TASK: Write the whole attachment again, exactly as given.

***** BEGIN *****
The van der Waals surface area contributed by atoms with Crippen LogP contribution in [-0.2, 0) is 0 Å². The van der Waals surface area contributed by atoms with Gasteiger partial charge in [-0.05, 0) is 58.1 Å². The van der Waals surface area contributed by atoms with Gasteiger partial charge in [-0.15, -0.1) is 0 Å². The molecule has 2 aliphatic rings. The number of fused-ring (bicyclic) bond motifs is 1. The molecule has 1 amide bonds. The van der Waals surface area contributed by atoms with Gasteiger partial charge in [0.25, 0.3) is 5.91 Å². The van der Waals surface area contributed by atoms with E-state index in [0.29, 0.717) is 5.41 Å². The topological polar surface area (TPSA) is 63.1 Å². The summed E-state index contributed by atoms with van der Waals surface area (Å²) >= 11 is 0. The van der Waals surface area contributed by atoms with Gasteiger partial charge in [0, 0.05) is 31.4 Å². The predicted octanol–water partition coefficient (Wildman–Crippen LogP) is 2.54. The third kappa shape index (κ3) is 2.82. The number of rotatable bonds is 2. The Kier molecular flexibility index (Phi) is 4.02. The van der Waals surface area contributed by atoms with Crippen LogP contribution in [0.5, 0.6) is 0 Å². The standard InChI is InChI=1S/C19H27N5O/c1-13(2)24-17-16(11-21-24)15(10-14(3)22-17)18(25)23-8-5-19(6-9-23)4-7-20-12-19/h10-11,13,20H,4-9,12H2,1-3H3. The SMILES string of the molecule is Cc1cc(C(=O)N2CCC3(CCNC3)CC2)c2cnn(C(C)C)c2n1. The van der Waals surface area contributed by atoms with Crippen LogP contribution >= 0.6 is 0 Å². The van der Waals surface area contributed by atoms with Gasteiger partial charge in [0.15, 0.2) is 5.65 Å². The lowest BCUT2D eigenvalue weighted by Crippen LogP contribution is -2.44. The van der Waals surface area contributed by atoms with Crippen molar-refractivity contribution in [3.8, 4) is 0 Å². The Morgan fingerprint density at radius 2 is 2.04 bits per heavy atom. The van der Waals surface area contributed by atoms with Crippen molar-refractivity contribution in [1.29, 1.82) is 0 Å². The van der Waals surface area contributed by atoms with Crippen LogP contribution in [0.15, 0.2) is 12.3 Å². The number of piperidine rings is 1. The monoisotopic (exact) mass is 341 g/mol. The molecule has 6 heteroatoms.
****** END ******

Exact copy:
The van der Waals surface area contributed by atoms with Crippen LogP contribution in [-0.2, 0) is 0 Å². The van der Waals surface area contributed by atoms with Gasteiger partial charge in [-0.05, 0) is 58.1 Å². The van der Waals surface area contributed by atoms with Gasteiger partial charge in [-0.15, -0.1) is 0 Å². The molecule has 2 aliphatic rings. The number of fused-ring (bicyclic) bond motifs is 1. The molecule has 1 amide bonds. The van der Waals surface area contributed by atoms with Gasteiger partial charge in [0.25, 0.3) is 5.91 Å². The van der Waals surface area contributed by atoms with E-state index in [0.29, 0.717) is 5.41 Å². The topological polar surface area (TPSA) is 63.1 Å². The summed E-state index contributed by atoms with van der Waals surface area (Å²) >= 11 is 0. The van der Waals surface area contributed by atoms with Gasteiger partial charge in [0, 0.05) is 31.4 Å². The predicted octanol–water partition coefficient (Wildman–Crippen LogP) is 2.54. The third kappa shape index (κ3) is 2.82. The number of rotatable bonds is 2. The Kier molecular flexibility index (Phi) is 4.02. The van der Waals surface area contributed by atoms with Crippen LogP contribution in [0.5, 0.6) is 0 Å². The standard InChI is InChI=1S/C19H27N5O/c1-13(2)24-17-16(11-21-24)15(10-14(3)22-17)18(25)23-8-5-19(6-9-23)4-7-20-12-19/h10-11,13,20H,4-9,12H2,1-3H3. The SMILES string of the molecule is Cc1cc(C(=O)N2CCC3(CCNC3)CC2)c2cnn(C(C)C)c2n1. The van der Waals surface area contributed by atoms with Crippen LogP contribution >= 0.6 is 0 Å². The van der Waals surface area contributed by atoms with Gasteiger partial charge in [0.15, 0.2) is 5.65 Å². The lowest BCUT2D eigenvalue weighted by Crippen LogP contribution is -2.44. The van der Waals surface area contributed by atoms with Crippen molar-refractivity contribution in [3.8, 4) is 0 Å². The Morgan fingerprint density at radius 2 is 2.04 bits per heavy atom. The van der Waals surface area contributed by atoms with Crippen molar-refractivity contribution in [1.29, 1.82) is 0 Å². The van der Waals surface area contributed by atoms with Crippen LogP contribution in [0.15, 0.2) is 12.3 Å². The number of piperidine rings is 1. The monoisotopic (exact) mass is 341 g/mol. The molecule has 6 heteroatoms.